Wednesday, October 31, 2018

Answer to Irene, Part 2

I figured I should take advantage of the Halloween filter because it probably won’t be around tomorrow. Hence the purple hair and Gene Simmons lipstick. (Okay, his was black, but you get the idea.) And by the way — every picture you will see of me on this blog has been filtered up the wazoo and then some.

Part two of whatever-this-is is about podcasting.

A few years ago I read an article by Nicholas Carr called “Is Google Making Us Stupid?” . It’s about how digital media change our reading patterns (and our brains) — particularly how they inhibit our ability to do long-form reading. I won’t go into the whole thing here (it’s a really interesting article, so I’ll link to it — he’s written more about this subject since, but this was, I think, his first). I recognized that my ability to sit down and read for an hour was basically nonexistent. This worried me, but in his article he assured us that we could regain the ability (and I’m happy to say I have).

Anyway — this renewed my interest in reading books. I have yammered on in other places about my infamous reading lists (note to Bruce: print them out and display them at my funeral because I hate to think that my beautiful, wonderful lists will never be seen by anyone except me) and I wanted to attack them in a more serious, concentrated way.

One thing I’ve also yammered on about is that the more you read “good stuff” the more you want to read good stuff (GS). I have little patience these days for mediocre books. So I’ve been reading GS. Tons and tons of it. Last year I read more than 104 books — a little more than two books a week. Most of them GS. This year, too — not as many, but just as worthwhile. All sorts of books — fiction, biography, theology, history — you name it.

I have a lot of friends who love to read and a lot of friends who love to read worthwhile books. David is foremost — I talk with him about books more than I do anyone else. But — of course — he doesn’t read like I do because no two people like the exact same things. I would finish a book and feel frustrated because I didn’t have anyone with whom I could discuss it — and that’s when the idea of a podcast about books popped into my head. I could read whatever I wanted and talk about it for half an hour.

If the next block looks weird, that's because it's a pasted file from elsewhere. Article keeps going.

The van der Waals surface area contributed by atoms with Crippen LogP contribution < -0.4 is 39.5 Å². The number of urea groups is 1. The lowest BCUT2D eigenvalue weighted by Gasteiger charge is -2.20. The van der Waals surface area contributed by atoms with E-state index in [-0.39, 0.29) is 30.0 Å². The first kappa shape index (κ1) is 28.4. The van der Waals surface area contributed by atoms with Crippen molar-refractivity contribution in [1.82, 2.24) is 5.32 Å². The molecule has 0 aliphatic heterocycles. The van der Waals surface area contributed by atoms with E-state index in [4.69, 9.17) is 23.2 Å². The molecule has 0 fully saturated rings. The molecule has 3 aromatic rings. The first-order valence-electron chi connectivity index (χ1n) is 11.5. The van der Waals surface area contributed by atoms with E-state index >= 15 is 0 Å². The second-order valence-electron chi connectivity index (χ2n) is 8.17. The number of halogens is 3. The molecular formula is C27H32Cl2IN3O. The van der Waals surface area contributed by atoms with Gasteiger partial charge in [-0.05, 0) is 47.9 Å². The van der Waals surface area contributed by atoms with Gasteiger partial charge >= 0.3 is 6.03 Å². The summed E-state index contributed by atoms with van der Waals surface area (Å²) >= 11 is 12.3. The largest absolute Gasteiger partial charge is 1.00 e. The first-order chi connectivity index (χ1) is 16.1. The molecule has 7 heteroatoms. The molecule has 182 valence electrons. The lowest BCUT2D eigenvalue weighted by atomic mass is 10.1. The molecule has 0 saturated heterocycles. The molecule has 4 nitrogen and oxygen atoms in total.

At first it went well — I had fun, anyway. But by the end (it lasted almost six months) I was noticing that it was affecting my reading. I have been hesitant to read long books — especially Proust — because I wouldn’t have much to talk about when it comes to books that might take me a few weeks to finish. I don’t get paid (obviously) for doing this podcast, so if it is going to affect my ability to read what I want it becomes a less desirable effort.

So the other day I thought I might not keep doing the podcast thing...but I might go back to blogging. Because if I blog I can write about what I read, but if that’s not all that interesting I can write about something else.

More later...

Tuesday, October 30, 2018

Answer to Irene, Part 1

There’s so much I want to say that I’ve been putting it off for a week now; I’m not sure where to begin. So I think I’ll just start and maybe ramble a bit, but if I start writing I’ll eventually say all the things I want to say. And I have to go way, way back — so this might take a few days.

There are three parts to this...this...whatever this is. The first part is the blogging part. I can’t even remember how long ago I started blogging — but it was so long ago that I had to explain that the word blog came from “web log” and still people weren’t sure what that was. I started on Live Journal, but moved to a blogger/wordpress site for no particular reason. It’s like how when someone gives you an AOL email address and you’re kind of shocked that folks have that still. Live Journal was where you started blogging, but then you moved to a more advanced, sophisticated, anything-but-Live-Journal site. Whatever.

When I first started blogging it was to keep track of my diet and exercise programs. That’s it. But when I lived in Michigan I didn’t have any friends, so blogging became a way to stay in touch with...something. There was no Facebook, so faraway friends could read and comment on my blog and I could know that someone, somewhere, remembered me. So I expanded my repertoire.

Lots — lots — of politics. I used to be addicted to politics. Trump knocked it out of me, so I have him to thank for that at least. But I went on a plant-based diet binge, too. An everything binge. I have always leapt from passion to passion and I probably won’t ever change. And what I was passionate about I wrote about.

Here is the embarrassing secret. I used to think that my blog would fill some void in the universe and it would grow and become a financial thing. I don’t mean I’d be rich — that was never a serious thought — but I would make a few extra bucks from blogging. I am not, however, that good. (If I AM that good I’m really lousy at publicity.)

Then I decided to use my blog to talk about my faith. A better aim for sure. But the problem was that with a Facebook outlet (and real, live, present-with-me friends) blogging became less of a necessity for me. So I was not consistent and each attempt died on the vine.

I’ve had at least four blog incarnations. No — five. Five names, five purposes. Some lasted for years, some days. I think it would probably be a good thing for it to last for a consistently long period, but who knows. Maybe it doesn’t matter.

So we are at the sixth version of my blog. Numero six-o. As always, I hope to blog often. As always, we’ll see.

More later...